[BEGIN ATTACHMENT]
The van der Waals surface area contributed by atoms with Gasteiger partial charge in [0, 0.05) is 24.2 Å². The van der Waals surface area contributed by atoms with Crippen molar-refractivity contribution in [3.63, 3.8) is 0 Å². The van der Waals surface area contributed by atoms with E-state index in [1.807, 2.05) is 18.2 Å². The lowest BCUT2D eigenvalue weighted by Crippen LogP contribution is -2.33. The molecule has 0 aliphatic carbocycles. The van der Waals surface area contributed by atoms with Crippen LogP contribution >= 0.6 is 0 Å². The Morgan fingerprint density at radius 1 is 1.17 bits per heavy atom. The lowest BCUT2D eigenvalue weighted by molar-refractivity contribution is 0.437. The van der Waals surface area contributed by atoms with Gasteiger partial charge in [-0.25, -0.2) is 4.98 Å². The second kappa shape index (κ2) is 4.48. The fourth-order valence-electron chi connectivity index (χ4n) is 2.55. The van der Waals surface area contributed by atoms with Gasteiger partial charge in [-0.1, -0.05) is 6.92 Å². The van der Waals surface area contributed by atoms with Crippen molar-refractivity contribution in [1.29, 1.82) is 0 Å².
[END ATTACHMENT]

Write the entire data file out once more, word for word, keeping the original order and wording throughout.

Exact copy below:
The van der Waals surface area contributed by atoms with Gasteiger partial charge in [0, 0.05) is 24.2 Å². The van der Waals surface area contributed by atoms with Crippen molar-refractivity contribution in [3.63, 3.8) is 0 Å². The van der Waals surface area contributed by atoms with E-state index in [1.807, 2.05) is 18.2 Å². The lowest BCUT2D eigenvalue weighted by Crippen LogP contribution is -2.33. The molecule has 0 aliphatic carbocycles. The van der Waals surface area contributed by atoms with Crippen LogP contribution >= 0.6 is 0 Å². The Morgan fingerprint density at radius 1 is 1.17 bits per heavy atom. The lowest BCUT2D eigenvalue weighted by molar-refractivity contribution is 0.437. The van der Waals surface area contributed by atoms with Gasteiger partial charge in [-0.25, -0.2) is 4.98 Å². The second kappa shape index (κ2) is 4.48. The fourth-order valence-electron chi connectivity index (χ4n) is 2.55. The van der Waals surface area contributed by atoms with Gasteiger partial charge in [-0.1, -0.05) is 6.92 Å². The van der Waals surface area contributed by atoms with Crippen molar-refractivity contribution in [1.29, 1.82) is 0 Å².